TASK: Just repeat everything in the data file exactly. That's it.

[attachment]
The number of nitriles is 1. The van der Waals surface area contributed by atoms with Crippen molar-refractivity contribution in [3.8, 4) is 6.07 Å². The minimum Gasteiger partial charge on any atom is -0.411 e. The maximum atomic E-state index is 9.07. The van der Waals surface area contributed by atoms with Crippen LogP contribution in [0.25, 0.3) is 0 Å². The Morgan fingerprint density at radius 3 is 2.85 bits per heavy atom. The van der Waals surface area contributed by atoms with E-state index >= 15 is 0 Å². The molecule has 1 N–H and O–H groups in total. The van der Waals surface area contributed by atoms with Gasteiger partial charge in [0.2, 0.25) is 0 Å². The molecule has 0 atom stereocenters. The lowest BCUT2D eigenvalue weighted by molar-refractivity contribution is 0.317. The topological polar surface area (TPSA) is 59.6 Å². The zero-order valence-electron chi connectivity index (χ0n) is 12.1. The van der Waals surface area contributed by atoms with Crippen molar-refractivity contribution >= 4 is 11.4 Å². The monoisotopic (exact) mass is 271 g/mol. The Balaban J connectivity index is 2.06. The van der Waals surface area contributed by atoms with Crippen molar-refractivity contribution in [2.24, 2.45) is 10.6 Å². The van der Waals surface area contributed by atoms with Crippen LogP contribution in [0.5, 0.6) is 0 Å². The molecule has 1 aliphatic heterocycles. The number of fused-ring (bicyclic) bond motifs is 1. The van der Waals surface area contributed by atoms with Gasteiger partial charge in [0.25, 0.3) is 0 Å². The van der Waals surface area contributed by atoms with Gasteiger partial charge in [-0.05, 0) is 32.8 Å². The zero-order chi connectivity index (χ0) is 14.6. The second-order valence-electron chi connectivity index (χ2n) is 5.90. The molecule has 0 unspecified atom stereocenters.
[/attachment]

The number of nitriles is 1. The van der Waals surface area contributed by atoms with Crippen molar-refractivity contribution in [3.8, 4) is 6.07 Å². The minimum Gasteiger partial charge on any atom is -0.411 e. The maximum atomic E-state index is 9.07. The van der Waals surface area contributed by atoms with Crippen LogP contribution in [0.25, 0.3) is 0 Å². The Morgan fingerprint density at radius 3 is 2.85 bits per heavy atom. The van der Waals surface area contributed by atoms with E-state index >= 15 is 0 Å². The molecule has 1 N–H and O–H groups in total. The van der Waals surface area contributed by atoms with Gasteiger partial charge in [0.2, 0.25) is 0 Å². The molecule has 0 atom stereocenters. The lowest BCUT2D eigenvalue weighted by molar-refractivity contribution is 0.317. The topological polar surface area (TPSA) is 59.6 Å². The zero-order valence-electron chi connectivity index (χ0n) is 12.1. The van der Waals surface area contributed by atoms with Crippen molar-refractivity contribution >= 4 is 11.4 Å². The monoisotopic (exact) mass is 271 g/mol. The Balaban J connectivity index is 2.06. The van der Waals surface area contributed by atoms with Crippen molar-refractivity contribution in [2.24, 2.45) is 10.6 Å². The van der Waals surface area contributed by atoms with Crippen LogP contribution in [0.5, 0.6) is 0 Å². The molecule has 1 aliphatic heterocycles. The number of fused-ring (bicyclic) bond motifs is 1. The van der Waals surface area contributed by atoms with Gasteiger partial charge in [0.25, 0.3) is 0 Å². The van der Waals surface area contributed by atoms with Gasteiger partial charge in [-0.05, 0) is 32.8 Å². The zero-order chi connectivity index (χ0) is 14.6. The second-order valence-electron chi connectivity index (χ2n) is 5.90. The molecule has 0 unspecified atom stereocenters.